I’ve written before on the topic of ‘flow’, children and embroidering life with rich experience – large and small. And we managed all four this morning, thanks to a cheap packet of world stamps.

The agile, and occasionally restless, mind of my now seven-year old daughter was completely and delightfully absorbed in sifting stamps from España, Nederland, Polski and the long forgotten Deutsche Democratik Republik.

Some of these stamps were around when I was her age. And the fiddly licky hinges haven’t changed either. Throw in a cheap album and she was completely absorbed in finding countries, licking hinges and sticking in stamps – despite her brother’s periodic attentions.

We learnt some geopolitics – there are 200 odd countries to find, different political systems from democracies to dictatorships and some memorable symbols and landmarks – from the Statue of Liberty, to St Martin from Czechoslovakia on his snowy white horse.

And all for a tenner. Stamps trumped her Nintendo for prolonged attention and ‘flow’ and we learned some things too. Cards, chess, stamps, books – the old favourites are still the best for kids sometimes.


Concentrating on boiling a ham on the hob yesterday, I was reminded of a key aspect of ‘flow’ – immersion. ‘Flow’ is ceasing to be self-conscious or unduly conscious of others and becoming thoroughly immersed in the task or activity.

When you look at it this way, a number of things we usually consider important in enjoyable achievement turn out not to be – notably the immediate judgement and appreciation of others. Also, a variety of things we consider dull can suddenly become a joy.

Take hoovering the house. Usually a chore, and one I resent. I enter into it – if at all – with little a priori enthusiasm. I have, however, discovered it passes more easily with an iPod, headphones and music.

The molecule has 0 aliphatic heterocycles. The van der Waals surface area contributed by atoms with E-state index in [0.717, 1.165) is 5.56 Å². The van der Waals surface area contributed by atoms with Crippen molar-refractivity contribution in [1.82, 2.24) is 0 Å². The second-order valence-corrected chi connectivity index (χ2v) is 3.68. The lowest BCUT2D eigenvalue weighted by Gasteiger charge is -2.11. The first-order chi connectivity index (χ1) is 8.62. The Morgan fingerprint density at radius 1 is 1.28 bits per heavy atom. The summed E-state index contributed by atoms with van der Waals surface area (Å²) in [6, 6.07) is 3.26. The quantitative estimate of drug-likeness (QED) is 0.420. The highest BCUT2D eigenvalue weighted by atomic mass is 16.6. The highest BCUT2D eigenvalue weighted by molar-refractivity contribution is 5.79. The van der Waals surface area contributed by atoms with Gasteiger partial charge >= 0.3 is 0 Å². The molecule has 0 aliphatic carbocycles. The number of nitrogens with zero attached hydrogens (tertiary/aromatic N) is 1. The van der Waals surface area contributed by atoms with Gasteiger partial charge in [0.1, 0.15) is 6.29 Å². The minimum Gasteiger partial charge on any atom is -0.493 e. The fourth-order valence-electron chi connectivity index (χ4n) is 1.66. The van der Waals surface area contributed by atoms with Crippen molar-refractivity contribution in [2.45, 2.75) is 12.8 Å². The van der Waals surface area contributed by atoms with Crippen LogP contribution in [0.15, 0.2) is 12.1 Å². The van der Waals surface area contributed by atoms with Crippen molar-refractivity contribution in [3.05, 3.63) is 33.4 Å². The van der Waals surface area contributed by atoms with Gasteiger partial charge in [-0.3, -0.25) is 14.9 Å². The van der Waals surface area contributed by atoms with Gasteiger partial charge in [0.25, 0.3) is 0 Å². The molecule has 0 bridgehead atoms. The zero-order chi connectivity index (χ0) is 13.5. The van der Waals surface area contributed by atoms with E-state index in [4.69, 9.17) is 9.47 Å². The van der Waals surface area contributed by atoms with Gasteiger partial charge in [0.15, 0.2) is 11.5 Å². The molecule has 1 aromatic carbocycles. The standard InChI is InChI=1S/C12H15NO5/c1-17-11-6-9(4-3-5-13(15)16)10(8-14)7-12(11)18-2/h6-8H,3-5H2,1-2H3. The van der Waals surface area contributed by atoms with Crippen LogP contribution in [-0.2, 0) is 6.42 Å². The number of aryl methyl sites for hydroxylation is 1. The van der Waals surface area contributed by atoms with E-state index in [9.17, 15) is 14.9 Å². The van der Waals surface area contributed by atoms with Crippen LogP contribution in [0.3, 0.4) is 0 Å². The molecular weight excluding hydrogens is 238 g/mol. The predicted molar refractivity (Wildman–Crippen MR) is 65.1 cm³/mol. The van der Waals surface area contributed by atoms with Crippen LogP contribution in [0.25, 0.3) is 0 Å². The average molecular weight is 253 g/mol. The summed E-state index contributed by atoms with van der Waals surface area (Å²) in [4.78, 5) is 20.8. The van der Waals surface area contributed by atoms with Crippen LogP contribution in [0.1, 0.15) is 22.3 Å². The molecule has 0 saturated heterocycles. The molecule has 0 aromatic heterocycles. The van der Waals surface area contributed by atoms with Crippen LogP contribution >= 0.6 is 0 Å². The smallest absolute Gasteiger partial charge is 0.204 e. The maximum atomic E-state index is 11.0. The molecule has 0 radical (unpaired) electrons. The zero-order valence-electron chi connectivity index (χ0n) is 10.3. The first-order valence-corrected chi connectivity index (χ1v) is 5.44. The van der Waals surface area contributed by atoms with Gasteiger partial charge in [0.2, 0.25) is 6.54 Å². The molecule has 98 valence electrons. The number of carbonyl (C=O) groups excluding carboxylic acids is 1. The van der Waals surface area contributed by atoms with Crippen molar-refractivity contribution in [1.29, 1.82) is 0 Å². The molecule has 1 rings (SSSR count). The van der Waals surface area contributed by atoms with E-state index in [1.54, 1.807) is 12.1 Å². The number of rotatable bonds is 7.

Surprising then to discover last weekend during a particularly energetic and virtuoso vacuum – as I removed the ‘T head’ to more precisely target the skirting boards in the kitchen – I was in full ‘flow’. It was an absorbing task, in which my goal was evident, feedback clear (disappearing crumbs and detritus) and my mental energy was fully absorbed (in music and coordinated physical effort). Stone me, it’s that simple I realised.

I was talking to another parent yesterday about how this applies to kids, sports and music. The art is perhaps in helping a child to become completely immersed in the ‘process’ of playing football or the piano to the point they cease to be self-conscious or unduly conscious of you and your anxiety/impatience/projection of your own hopes and fears (delete as applicable).

A lot of what we do with children and activities is the opposite. We make them concentrate on us, keep pushing them on – before they’ve had time to master or enjoy developing skills – and most of all we distract them with incentives and threats. The art of ‘flow’ is to let them lose themselves in what they are doing and forget we’re there – not focus them on extrinsic rewards or punishments.

More immersion perhaps means less coercion. And letting go a bit and getting lost in what they’re doing makes parenting ‘flow’ more easily too.


As my other half left the house for work one morning this week, my daughter was a bit sad.

My daughter and son were perched with me on the back of the sofa. My partner waved to us through the bay window – in the nice way she often does. She waved through the first pane coming out of the door. She waved through the roses as she passed in front of the central sash. Finally, she turned back for a final wave through the third pane, as she disappeared out of view down the hill. But my daughter still looked sad.

I said to her ‘Your kisses will have reached her’. She shook her head and held her hands apart like my Grandad sized a fish and said ‘They can only travel this far’. I said ‘Much further if you blow them’. She still looked sad. ‘Only about as far as the bookcase to the wall’ she said.

And then my four year old son chimed in with his piping voice – and winning smile – and said confidently ‘A kiss can go all the way round the world’. We all smiled and felt better.